Retail : The retail sector has been one of the early adopters of AI solutions, with applications such as improving user experience by providing personalised suggestions, preference-based browsing and image-based product search. Other use cases include customer demand anticipation, improved inventory management, and efficient delivery management.

Manufacturing : Manufacturing industry is expected to be one of the biggest beneficiaries of AI-based solutions, thus enabling ‘Factory of the Future’ through flexible and adaptable technical systems to automate processes and machinery to respond to unfamiliar or unexpected situations by making smart decisions. Impact areas include engineering (AI for R&D efforts), supply chain management (demand forecasting), production (AI can achieve cost reduction and increase efficiency), maintenance (predictive maintenance and increased asset utilisation), quality assurance (e.g. vision systems with machine learning algorithms to identify defects and deviations in product features), and in-plant logistics and warehousing.

Energy : Potential use cases in the energy sector include energy system modelling and forecasting to decrease unpredictability and increase efficiency in power balancing and usage. In renewable energy systems, AI can enable storage of energy through intelligent grids enabled by smart meters, and also improve the reliability and affordability of photovoltaic energy. Similar to the manufacturing sector, AI may also be deployed for predictive maintenance of grid infrastructure.

Smart Cities : Integration of AI in newly developed smart cities and infrastructure could also help meet the demands of a rapidly urbanising population and providing them with enhanced quality of life. Potential use cases include traffic control to reduce congestion and enhanced security through improved crowd management.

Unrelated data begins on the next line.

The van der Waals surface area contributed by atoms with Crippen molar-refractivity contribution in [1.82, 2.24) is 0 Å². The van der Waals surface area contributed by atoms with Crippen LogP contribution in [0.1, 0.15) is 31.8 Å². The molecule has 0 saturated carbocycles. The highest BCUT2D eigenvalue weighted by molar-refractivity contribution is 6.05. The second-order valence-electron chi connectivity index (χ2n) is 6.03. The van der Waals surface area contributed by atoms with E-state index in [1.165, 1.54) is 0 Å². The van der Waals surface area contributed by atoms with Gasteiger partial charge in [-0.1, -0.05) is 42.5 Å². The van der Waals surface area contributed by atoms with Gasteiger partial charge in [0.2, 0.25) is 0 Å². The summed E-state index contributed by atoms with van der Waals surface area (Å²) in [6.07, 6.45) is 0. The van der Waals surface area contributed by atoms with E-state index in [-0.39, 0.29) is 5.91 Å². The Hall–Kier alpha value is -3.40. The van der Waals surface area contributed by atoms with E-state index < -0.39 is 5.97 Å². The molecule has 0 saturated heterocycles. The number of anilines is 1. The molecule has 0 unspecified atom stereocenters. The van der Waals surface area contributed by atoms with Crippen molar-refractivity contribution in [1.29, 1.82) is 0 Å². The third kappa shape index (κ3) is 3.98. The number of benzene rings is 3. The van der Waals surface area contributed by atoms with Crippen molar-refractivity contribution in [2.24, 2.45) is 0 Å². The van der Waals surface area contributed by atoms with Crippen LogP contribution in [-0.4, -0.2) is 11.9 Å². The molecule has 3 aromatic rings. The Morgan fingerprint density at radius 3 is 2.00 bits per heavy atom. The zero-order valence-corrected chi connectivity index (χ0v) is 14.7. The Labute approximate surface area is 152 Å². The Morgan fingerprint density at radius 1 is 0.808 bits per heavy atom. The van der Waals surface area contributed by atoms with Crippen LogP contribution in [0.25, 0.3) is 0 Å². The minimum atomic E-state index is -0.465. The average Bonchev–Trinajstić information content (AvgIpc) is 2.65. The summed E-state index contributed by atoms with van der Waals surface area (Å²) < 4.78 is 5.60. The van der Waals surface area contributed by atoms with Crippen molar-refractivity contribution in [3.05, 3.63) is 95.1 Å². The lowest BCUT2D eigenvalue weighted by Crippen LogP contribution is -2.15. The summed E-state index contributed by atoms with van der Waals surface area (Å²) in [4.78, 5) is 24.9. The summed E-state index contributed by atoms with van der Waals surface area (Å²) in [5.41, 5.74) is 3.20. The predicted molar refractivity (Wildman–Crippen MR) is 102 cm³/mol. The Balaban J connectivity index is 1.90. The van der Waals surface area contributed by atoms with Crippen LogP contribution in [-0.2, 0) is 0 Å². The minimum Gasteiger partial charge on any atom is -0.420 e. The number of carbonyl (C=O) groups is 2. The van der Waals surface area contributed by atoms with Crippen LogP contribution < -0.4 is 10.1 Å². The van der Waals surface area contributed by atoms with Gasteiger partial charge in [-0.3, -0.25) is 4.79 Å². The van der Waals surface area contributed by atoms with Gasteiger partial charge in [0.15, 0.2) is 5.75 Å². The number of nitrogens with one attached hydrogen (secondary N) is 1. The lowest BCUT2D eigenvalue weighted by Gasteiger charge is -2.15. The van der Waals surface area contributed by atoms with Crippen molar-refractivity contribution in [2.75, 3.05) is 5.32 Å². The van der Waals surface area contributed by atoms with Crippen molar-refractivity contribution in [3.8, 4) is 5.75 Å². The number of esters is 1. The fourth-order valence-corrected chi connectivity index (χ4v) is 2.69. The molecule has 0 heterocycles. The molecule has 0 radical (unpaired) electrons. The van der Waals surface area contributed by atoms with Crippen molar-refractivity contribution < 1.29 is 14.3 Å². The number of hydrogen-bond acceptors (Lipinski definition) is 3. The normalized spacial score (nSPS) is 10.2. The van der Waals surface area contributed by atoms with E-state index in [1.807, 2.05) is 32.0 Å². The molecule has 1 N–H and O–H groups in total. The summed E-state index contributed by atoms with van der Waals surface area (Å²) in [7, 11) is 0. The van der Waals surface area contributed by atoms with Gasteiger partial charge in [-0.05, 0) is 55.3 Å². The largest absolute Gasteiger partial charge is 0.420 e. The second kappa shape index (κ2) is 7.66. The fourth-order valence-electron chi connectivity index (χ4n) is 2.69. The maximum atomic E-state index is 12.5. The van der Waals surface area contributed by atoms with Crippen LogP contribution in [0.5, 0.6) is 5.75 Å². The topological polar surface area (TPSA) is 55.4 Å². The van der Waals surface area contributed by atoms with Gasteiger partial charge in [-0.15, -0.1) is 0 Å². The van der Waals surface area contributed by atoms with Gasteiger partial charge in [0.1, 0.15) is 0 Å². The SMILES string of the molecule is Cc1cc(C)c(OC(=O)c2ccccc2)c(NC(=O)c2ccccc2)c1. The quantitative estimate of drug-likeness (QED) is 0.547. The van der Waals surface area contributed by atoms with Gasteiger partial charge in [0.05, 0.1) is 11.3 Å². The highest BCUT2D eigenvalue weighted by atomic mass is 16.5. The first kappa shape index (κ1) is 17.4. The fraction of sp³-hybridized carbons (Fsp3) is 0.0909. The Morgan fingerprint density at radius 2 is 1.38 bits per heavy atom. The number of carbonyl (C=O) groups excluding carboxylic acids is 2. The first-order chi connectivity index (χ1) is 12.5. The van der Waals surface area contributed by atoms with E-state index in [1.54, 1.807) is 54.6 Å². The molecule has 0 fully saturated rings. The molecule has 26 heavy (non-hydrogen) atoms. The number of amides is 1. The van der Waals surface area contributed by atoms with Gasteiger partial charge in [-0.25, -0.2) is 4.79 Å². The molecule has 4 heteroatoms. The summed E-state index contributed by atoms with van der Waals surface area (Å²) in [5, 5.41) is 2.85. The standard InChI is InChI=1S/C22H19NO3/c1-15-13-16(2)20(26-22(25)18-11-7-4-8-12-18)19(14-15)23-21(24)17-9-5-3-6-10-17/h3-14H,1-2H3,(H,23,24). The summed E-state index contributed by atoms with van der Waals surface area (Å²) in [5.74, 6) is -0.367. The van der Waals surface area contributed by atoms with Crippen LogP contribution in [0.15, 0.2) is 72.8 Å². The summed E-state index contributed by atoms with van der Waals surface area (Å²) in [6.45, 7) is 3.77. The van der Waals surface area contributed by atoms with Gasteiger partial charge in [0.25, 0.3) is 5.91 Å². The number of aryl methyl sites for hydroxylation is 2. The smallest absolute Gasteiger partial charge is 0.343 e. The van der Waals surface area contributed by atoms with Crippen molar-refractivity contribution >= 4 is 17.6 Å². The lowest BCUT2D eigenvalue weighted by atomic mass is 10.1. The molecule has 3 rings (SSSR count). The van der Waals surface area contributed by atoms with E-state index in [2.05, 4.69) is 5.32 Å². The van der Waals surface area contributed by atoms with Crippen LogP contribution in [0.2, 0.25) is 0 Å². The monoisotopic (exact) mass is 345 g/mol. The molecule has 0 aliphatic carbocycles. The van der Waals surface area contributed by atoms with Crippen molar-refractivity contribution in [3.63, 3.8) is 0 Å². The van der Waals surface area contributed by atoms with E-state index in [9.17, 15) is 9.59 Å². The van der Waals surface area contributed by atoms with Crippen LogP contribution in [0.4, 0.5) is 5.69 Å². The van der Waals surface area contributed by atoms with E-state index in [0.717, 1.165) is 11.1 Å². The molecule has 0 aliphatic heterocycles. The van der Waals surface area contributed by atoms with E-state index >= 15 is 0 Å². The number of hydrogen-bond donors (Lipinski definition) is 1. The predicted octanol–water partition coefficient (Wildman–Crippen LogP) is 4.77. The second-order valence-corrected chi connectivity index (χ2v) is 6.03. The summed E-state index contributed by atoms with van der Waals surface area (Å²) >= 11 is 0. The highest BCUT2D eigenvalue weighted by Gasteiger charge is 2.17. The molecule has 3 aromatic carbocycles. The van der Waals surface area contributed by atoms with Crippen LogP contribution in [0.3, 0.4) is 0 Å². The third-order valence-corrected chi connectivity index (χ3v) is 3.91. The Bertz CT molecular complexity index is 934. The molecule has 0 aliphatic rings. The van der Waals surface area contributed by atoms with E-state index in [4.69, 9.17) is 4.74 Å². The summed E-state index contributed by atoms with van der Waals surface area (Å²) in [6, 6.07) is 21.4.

Education and Skilling : AI can potentially solve quality and access issues observed in the Indian education sector. Potential use cases include augmenting and enhancing the learning experience through personalised learning, automating and expediting administrative tasks, and predicting the need for student intervention to reduce dropouts or recommend vocational training.

AI Implementation in India

NITI Aayog has listed several barriers to AI Adoption in India, which are:

a.   Lack of broad-based expertise in research and application of AI

b.  Absence of enabling data ecosystems—access to intelligent data

c.   High resource cost and low awareness for adoption of AI

d.  Privacy and security, including a lack of formal regulations around anonymisation of data

e.   Absence of collaborative approach to adoption and application of AI

f.   Unattractive Intellectual Property regime to incentivise research and adoption of AI